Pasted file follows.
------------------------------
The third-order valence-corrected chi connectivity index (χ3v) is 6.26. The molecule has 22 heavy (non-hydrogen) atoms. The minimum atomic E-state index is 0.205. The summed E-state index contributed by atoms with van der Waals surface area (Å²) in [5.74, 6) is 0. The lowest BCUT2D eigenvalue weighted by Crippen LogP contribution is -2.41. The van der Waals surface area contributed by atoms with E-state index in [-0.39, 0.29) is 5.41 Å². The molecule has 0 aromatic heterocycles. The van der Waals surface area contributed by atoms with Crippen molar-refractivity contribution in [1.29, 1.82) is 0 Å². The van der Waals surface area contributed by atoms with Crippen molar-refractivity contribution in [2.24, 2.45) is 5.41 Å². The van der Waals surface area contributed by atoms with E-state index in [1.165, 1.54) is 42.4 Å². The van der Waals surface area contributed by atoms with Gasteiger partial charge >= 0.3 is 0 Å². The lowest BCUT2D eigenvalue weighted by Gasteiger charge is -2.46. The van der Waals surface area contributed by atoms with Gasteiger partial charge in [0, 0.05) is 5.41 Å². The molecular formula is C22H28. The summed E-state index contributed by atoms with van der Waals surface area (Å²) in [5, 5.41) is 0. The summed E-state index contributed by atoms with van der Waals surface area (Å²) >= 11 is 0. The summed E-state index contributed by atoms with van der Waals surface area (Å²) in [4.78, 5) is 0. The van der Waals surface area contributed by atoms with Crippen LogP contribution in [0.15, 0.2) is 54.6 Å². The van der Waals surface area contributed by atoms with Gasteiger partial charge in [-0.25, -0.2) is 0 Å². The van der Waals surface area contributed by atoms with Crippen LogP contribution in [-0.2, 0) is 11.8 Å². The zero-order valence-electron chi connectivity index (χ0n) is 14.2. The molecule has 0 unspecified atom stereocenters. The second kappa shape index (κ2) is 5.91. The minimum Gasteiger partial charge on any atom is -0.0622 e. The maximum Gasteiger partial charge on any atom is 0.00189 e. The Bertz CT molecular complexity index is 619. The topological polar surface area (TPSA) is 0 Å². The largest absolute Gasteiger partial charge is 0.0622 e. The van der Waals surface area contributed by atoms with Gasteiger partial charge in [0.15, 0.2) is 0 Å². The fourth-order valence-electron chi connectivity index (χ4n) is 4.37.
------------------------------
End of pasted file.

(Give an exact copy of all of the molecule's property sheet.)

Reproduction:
The third-order valence-corrected chi connectivity index (χ3v) is 6.26. The molecule has 22 heavy (non-hydrogen) atoms. The minimum atomic E-state index is 0.205. The summed E-state index contributed by atoms with van der Waals surface area (Å²) in [5.74, 6) is 0. The lowest BCUT2D eigenvalue weighted by Crippen LogP contribution is -2.41. The van der Waals surface area contributed by atoms with E-state index in [-0.39, 0.29) is 5.41 Å². The molecule has 0 aromatic heterocycles. The van der Waals surface area contributed by atoms with Crippen molar-refractivity contribution in [1.29, 1.82) is 0 Å². The van der Waals surface area contributed by atoms with Crippen molar-refractivity contribution in [2.24, 2.45) is 5.41 Å². The van der Waals surface area contributed by atoms with E-state index in [1.165, 1.54) is 42.4 Å². The van der Waals surface area contributed by atoms with Gasteiger partial charge >= 0.3 is 0 Å². The lowest BCUT2D eigenvalue weighted by Gasteiger charge is -2.46. The van der Waals surface area contributed by atoms with Gasteiger partial charge in [0, 0.05) is 5.41 Å². The molecular formula is C22H28. The summed E-state index contributed by atoms with van der Waals surface area (Å²) in [5, 5.41) is 0. The summed E-state index contributed by atoms with van der Waals surface area (Å²) >= 11 is 0. The summed E-state index contributed by atoms with van der Waals surface area (Å²) in [4.78, 5) is 0. The van der Waals surface area contributed by atoms with Crippen LogP contribution in [0.15, 0.2) is 54.6 Å². The van der Waals surface area contributed by atoms with Gasteiger partial charge in [-0.25, -0.2) is 0 Å². The van der Waals surface area contributed by atoms with Crippen LogP contribution in [-0.2, 0) is 11.8 Å². The zero-order valence-electron chi connectivity index (χ0n) is 14.2. The molecule has 0 unspecified atom stereocenters. The second kappa shape index (κ2) is 5.91. The minimum Gasteiger partial charge on any atom is -0.0622 e. The maximum Gasteiger partial charge on any atom is 0.00189 e. The Bertz CT molecular complexity index is 619. The topological polar surface area (TPSA) is 0 Å². The largest absolute Gasteiger partial charge is 0.0622 e. The van der Waals surface area contributed by atoms with Gasteiger partial charge in [0.15, 0.2) is 0 Å². The fourth-order valence-electron chi connectivity index (χ4n) is 4.37.